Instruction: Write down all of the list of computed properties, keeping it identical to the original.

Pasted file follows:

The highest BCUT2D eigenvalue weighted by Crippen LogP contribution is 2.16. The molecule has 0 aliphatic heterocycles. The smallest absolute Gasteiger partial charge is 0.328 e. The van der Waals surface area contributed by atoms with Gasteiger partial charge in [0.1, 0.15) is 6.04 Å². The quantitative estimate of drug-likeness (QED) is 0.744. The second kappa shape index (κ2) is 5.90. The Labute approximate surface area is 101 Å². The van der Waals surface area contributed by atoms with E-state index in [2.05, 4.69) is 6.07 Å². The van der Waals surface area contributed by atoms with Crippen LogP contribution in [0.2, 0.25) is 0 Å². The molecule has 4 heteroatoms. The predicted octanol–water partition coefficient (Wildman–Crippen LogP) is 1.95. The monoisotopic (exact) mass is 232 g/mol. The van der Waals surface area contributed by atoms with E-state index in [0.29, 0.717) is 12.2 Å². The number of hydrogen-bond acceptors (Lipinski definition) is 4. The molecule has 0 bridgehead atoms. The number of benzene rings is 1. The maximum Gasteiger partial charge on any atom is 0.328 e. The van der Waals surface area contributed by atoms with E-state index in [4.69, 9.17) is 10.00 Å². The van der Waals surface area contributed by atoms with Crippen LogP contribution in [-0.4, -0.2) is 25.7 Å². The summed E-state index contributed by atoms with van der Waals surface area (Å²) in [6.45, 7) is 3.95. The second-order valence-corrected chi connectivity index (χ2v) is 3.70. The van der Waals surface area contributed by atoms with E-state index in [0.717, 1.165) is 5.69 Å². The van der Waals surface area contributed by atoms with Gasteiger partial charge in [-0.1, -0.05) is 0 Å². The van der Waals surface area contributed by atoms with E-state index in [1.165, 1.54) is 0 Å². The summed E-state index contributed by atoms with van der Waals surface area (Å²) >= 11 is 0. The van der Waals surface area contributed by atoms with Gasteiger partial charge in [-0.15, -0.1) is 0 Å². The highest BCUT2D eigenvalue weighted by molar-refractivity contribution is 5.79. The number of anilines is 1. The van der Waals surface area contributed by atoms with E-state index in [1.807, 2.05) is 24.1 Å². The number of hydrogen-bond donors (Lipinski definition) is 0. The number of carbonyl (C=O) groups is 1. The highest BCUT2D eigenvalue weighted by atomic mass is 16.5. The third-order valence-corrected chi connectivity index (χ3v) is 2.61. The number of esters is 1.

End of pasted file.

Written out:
The highest BCUT2D eigenvalue weighted by Crippen LogP contribution is 2.16. The molecule has 0 aliphatic heterocycles. The smallest absolute Gasteiger partial charge is 0.328 e. The van der Waals surface area contributed by atoms with Gasteiger partial charge in [0.1, 0.15) is 6.04 Å². The quantitative estimate of drug-likeness (QED) is 0.744. The second kappa shape index (κ2) is 5.90. The Labute approximate surface area is 101 Å². The van der Waals surface area contributed by atoms with E-state index in [2.05, 4.69) is 6.07 Å². The van der Waals surface area contributed by atoms with Crippen LogP contribution in [0.2, 0.25) is 0 Å². The molecule has 4 heteroatoms. The predicted octanol–water partition coefficient (Wildman–Crippen LogP) is 1.95. The monoisotopic (exact) mass is 232 g/mol. The van der Waals surface area contributed by atoms with E-state index in [0.29, 0.717) is 12.2 Å². The number of hydrogen-bond acceptors (Lipinski definition) is 4. The molecule has 0 bridgehead atoms. The number of benzene rings is 1. The maximum Gasteiger partial charge on any atom is 0.328 e. The van der Waals surface area contributed by atoms with E-state index in [4.69, 9.17) is 10.00 Å². The van der Waals surface area contributed by atoms with Crippen LogP contribution in [-0.4, -0.2) is 25.7 Å². The summed E-state index contributed by atoms with van der Waals surface area (Å²) in [6.45, 7) is 3.95. The second-order valence-corrected chi connectivity index (χ2v) is 3.70. The van der Waals surface area contributed by atoms with E-state index in [0.717, 1.165) is 5.69 Å². The van der Waals surface area contributed by atoms with Gasteiger partial charge in [-0.1, -0.05) is 0 Å². The van der Waals surface area contributed by atoms with E-state index in [1.165, 1.54) is 0 Å². The summed E-state index contributed by atoms with van der Waals surface area (Å²) >= 11 is 0. The van der Waals surface area contributed by atoms with Gasteiger partial charge in [-0.15, -0.1) is 0 Å². The highest BCUT2D eigenvalue weighted by molar-refractivity contribution is 5.79. The number of anilines is 1. The van der Waals surface area contributed by atoms with E-state index in [1.807, 2.05) is 24.1 Å². The number of hydrogen-bond donors (Lipinski definition) is 0. The number of carbonyl (C=O) groups is 1. The highest BCUT2D eigenvalue weighted by atomic mass is 16.5. The third-order valence-corrected chi connectivity index (χ3v) is 2.61. The number of esters is 1.